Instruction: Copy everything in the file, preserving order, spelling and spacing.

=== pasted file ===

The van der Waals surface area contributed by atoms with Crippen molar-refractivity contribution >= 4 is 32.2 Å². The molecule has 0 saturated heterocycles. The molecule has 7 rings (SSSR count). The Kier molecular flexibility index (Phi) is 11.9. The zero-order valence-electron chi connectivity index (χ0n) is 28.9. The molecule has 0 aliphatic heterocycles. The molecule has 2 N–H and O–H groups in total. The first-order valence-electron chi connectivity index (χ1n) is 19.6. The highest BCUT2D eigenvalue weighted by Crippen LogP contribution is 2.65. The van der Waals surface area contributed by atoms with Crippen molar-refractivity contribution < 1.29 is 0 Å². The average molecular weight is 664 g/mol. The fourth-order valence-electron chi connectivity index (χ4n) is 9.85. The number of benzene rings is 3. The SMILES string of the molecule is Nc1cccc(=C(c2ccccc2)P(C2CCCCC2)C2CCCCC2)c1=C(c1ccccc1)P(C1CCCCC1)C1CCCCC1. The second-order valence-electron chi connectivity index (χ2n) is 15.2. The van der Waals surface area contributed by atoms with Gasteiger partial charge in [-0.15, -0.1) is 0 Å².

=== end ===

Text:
The van der Waals surface area contributed by atoms with Crippen molar-refractivity contribution >= 4 is 32.2 Å². The molecule has 0 saturated heterocycles. The molecule has 7 rings (SSSR count). The Kier molecular flexibility index (Phi) is 11.9. The zero-order valence-electron chi connectivity index (χ0n) is 28.9. The molecule has 0 aliphatic heterocycles. The molecule has 2 N–H and O–H groups in total. The first-order valence-electron chi connectivity index (χ1n) is 19.6. The highest BCUT2D eigenvalue weighted by Crippen LogP contribution is 2.65. The van der Waals surface area contributed by atoms with Crippen molar-refractivity contribution < 1.29 is 0 Å². The average molecular weight is 664 g/mol. The fourth-order valence-electron chi connectivity index (χ4n) is 9.85. The number of benzene rings is 3. The SMILES string of the molecule is Nc1cccc(=C(c2ccccc2)P(C2CCCCC2)C2CCCCC2)c1=C(c1ccccc1)P(C1CCCCC1)C1CCCCC1. The second-order valence-electron chi connectivity index (χ2n) is 15.2. The van der Waals surface area contributed by atoms with Gasteiger partial charge in [-0.15, -0.1) is 0 Å².